She said, smiling.

“My family is tired of the merchants they are working with demanding more for less. We are seeing complacency and would be much better to cut the ties and look for a better avenue." Hespaerys smiled at Lady Tyrell and inclined his head. “We have gotten by without dragons since before the Doom. I believe we can make it just fine. Not that my mother has not tried to see if any of her children were interested in the Balaerys House. None of us were more than very good friends, much to her chagrin.”

Vittoria Tyrell, in a rare peek behind the armor, balked at those words. “Did they SEE Vhandyr Balaerys?" Though she took a moment to widen her eyes and shake her head, and her mind of such thoughts, the message before the end of the man’s words really caught her attention more. “My Lord Father reaches the city tomorrow, as well I am meeting Lord Hightower tonight, I can relay your interest to both and see to an arranged meeting?”

Hespaerys grinned and bowed his head to smother a low laugh. “Met him and know him quite well. His sister as well. And I would be very appreciative to have you relay our interest." Looking around Hespaerys tried to spot Lunaerys. “I do not see my little sister. I was sure that she would be over the moon to meet you.”
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The Sheath and Dagger was just starting its day as the commotion started. The Flame of Lys, Leandra, though she did not go by that; leaned out her window as the majestic beast passed by. That is not a dragon I recognize. Interesting. Vittoria will love this. Moving to dress to meet the day and see who flew in. Leandra had always been curious and just because it might be dangerous did not mean this was not the most thrilling thing that had happened recently. Because it was.

Pulling on what would be considered a conservative dress for her profession Leandra hummed under her breath. It was just a scattering of sweet notes that the young lordling in her bed currently had shared with her. Looking over at him and admiring the firm flesh on display Leandra sighed with regret. Why is it that the young ones always have to be woken up? Give me a nice firm middle aged man who knows his place and mine any day.

Leaning over the lordling Leandra trailed her soft pale hands over his back, her nails lightly trailing down his skin waking him. Upon waking up he attempted to pull her back into bed. "My apologies my lord but I have errands to run." Leandra smiled as she looped her arms around his neck and ran her fingers through his blonde hair. "Will I be late?" She purred, pressing herself against him and rubbing her body against his in an undulating motion. She was clothed while he was not as she kissed him. The lordling was not bad in bed but it was about him not her. She preferred older men but there was something to be said about youthful vigor when it was used decently well. She had had so many men and one thing about men is that an overwhelming majority of them liked to brag about their prowess. Both in and out of bed. So getting information from them was not hard. Filtering the information, now that was the challenge.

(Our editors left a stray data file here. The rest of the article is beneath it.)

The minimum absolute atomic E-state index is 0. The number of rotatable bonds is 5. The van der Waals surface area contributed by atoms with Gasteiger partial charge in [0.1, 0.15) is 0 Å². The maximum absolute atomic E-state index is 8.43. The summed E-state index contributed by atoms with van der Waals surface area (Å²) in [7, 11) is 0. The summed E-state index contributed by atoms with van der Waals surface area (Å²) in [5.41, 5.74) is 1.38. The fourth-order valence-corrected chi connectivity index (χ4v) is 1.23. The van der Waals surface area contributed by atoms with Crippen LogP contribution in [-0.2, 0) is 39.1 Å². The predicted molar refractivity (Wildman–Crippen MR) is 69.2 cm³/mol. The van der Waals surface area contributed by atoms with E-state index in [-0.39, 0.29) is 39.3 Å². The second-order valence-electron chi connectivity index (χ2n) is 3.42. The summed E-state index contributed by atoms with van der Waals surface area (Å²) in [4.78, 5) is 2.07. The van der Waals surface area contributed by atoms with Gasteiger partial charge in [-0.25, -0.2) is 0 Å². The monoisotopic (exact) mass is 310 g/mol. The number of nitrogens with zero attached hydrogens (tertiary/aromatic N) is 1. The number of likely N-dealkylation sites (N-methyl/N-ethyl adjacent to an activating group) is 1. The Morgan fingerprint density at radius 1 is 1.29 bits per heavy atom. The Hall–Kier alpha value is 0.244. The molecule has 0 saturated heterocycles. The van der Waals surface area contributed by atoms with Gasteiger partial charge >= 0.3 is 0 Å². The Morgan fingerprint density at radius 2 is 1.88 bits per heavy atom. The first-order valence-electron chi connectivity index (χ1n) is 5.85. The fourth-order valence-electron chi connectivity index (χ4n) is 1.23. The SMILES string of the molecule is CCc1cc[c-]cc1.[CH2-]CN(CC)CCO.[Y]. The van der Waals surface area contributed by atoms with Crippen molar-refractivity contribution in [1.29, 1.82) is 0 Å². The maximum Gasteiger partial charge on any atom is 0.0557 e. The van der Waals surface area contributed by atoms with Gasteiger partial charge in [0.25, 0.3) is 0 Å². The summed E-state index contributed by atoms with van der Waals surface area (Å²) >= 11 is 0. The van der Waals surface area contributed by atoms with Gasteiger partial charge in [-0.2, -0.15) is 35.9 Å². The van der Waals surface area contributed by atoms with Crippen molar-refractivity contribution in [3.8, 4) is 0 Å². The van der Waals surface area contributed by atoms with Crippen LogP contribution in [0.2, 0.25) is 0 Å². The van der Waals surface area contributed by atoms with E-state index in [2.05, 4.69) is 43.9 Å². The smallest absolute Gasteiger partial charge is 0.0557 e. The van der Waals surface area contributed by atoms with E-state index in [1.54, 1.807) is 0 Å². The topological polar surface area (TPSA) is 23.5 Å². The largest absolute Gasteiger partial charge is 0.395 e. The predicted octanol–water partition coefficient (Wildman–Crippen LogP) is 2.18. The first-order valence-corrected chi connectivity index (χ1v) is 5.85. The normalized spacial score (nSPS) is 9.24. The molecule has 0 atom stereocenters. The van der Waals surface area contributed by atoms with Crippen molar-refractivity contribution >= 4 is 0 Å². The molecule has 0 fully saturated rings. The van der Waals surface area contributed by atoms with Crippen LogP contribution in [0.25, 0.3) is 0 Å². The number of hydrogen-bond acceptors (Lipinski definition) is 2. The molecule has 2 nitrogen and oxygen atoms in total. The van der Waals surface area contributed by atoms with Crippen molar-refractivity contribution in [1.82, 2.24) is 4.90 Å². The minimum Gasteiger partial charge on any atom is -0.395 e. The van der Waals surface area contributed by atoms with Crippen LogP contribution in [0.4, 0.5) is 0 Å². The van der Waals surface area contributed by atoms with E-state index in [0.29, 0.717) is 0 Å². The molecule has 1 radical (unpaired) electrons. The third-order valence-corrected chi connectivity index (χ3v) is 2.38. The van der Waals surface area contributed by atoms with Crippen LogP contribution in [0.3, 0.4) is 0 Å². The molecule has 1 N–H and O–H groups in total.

Pulling away from the lordling she replied with, "It was a dragon. Perhaps Maegor has returned?" The lordling sprang up as bare as the day he was born and Leandra hid a smile. He quickly dressed and ran out the door. The lordling had already paid handsomely for the pleasure he received the night prior. He'd whispered a little extra to her so she was pleased.

Watching from her window while combing the hair she was known for Leandra hummed softly. A pale head of hair caught her eye. Neither of the Princess would be without an escort nor would they be on this road at all. Interesting. Who-

Her thoughts were interrupted by a raised voice that came from that pale haired woman. For it was a woman and while the tones were not deep enough to be male they brought to mind smoke and shadows. Someone was getting the sharp end of that voice. Leandra’s eyes found the young girl and she shook her head. Foolish child. Leave the spying and following to those who excel at it.

Leandra could hear not but vague murmured tones as she watched the Valyrian woman stalk the girl like a predator. They spoke at length and the girl took on a mulish expression and Leandra wondered if the fool was worth saving. Thinking that another girl came up with an escort appearing to salvage the situation. It was the Harroway tikes. So a fool and a savior that happens to be of Valyrian descent. Now who could that be?

They were drawing quite a crowd especially when the Valyrian woman laughed. Leandra raised an eyebrow and swung the window open farther positioning herself on the sill firmly. Looking around she noticed a few of her informants and they took the hint to pay attention knowing that if they brought her good information they would be paid for it.

The Valyrian woman warned the Harroway guard with a sharp word then snarled at the foolish chit. Then things got really interesting as the Harroway guard decided that he was cut from the same cloth as the foolish chit. Valyrian steel sang as it was drawn and the promise of retribution hung in the air. Even from a distance the blade was beautiful.

Words floated up to Leandra "Bastard… Rivers…" feeling sympathy for the Rivers girl Leandra watched her wince. The loathing could be heard in the fool chit's voice as Leandra sighed. Just as suddenly the sword was put away and the conversation between the Valyrian women continued. I wish I had been down there at the time but someone will have heard most if not everything.

The crowd murmured and shifted as Leandra clearly heard "Whore of Harroway…Maegor's Whore…" and then shortly after the Valyrian woman walked off. Leaning out past the window Leandra captured the latch on the window and unabashedly watched the Valyrian woman walk away. Now this. This Vitta and the Rahls will love to hear about.